Mark Oaten abandoned the race for the Liberal Democrat leadership yesterday after admitting he did not have the backing of fellow MPs.
The home affairs spokesman, who had been trailing in the four-way contest, also blamed a row over a leaked private e-mail for forcing his withdrawal. It leaves Sir Menzies Campbell, Simon Hughes, the party president, and MP Chris Huhne to battle to succeed Charles Kennedy.
Sir Menzies launched his campaign yesterday, declaring that under his stewardship, the party would be “hammering on the doors of power”.
He surrounded himself with high-profile young backers in an effort to cast off suggestions he is too old, at 64, to lead a mainstream political party. He insisted he was more determined than he had been when he entered politics in 1970 and more energised than when he became an MP in 1987.
“I want to be the leader of a strong, effective, and principled party. We are impatient for national power and we are hungry for the fight,” he said.
Mr Oaten put himself forward when only Sir Menzies had declared his candidacy to ensure there would be a contest among party members. But it had become clear that many of the MPs who nominated him had done so for the same reason and were in fact set to vote for rival candidates.
Despite a relatively higher profile as the party’s public face on key issues such as anti-terrorism laws, he had slipped behind even Mr Huhne, an MP for eight months, in the betting. He had also become entangled in a row over leaked e-mails, with Mr Kennedy’s office accusing his team of leaking messages implying the former leader was supporting him.
Announcing his decision outside the House of Commons, Mr Oaten said: “What has become very clear in the last few days is that support (from party members) is not matched by my colleagues in parliament.”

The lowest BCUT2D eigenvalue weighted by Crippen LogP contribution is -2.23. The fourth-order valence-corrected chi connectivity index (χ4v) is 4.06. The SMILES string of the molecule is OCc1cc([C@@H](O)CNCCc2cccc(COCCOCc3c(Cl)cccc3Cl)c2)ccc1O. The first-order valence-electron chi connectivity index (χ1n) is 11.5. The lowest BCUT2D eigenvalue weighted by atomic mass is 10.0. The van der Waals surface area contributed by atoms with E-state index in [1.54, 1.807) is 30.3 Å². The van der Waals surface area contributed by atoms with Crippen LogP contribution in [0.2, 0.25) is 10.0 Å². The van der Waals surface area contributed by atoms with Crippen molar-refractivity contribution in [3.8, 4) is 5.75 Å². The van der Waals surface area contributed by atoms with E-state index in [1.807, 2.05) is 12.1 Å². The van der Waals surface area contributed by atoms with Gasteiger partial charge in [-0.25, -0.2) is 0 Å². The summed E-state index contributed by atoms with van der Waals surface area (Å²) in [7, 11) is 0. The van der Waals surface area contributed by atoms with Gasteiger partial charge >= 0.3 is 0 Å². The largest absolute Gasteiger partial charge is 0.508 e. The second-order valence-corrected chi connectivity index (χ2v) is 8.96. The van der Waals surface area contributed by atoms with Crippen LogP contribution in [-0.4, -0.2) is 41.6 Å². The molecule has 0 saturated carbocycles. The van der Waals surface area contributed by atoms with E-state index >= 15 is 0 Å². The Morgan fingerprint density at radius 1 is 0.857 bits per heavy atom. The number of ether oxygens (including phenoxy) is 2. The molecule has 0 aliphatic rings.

He said he would not immediately declare his support for any of “three excellent candidates that bring different qualities to lead this party”.
Sir Menzies, who declared he would stand immediately after Mr Kennedy quit, said he and the party were serious about politics. “Under my leadership the Liberal Democrats would not be making polite interjections from the sidelines, we would be hammering on the doors of power,” he declared.
At the launch the UK’s youngest MP, East Dunbartonshire’s Jo Swinson, 25, praised Sir Menzies’s “unique blend of statesmanship, warmth, and determination to win”.
Nominations close next Wednesday, followed by a ballot of all 73,000 LibDem members. Ballot papers will be sent out on February 6 and close on March 1, with the victor unveiled the next day, on the eve of the party’s spring conference in Harrogate.
Mr Hughes, campaigning in Fife ahead of next month’s Dunfermline & West Fife by-election, said: “At the last election, we were second here with a big increase in our vote. This will be a straight choice between Tony Blair’s representative and Willie Rennie.”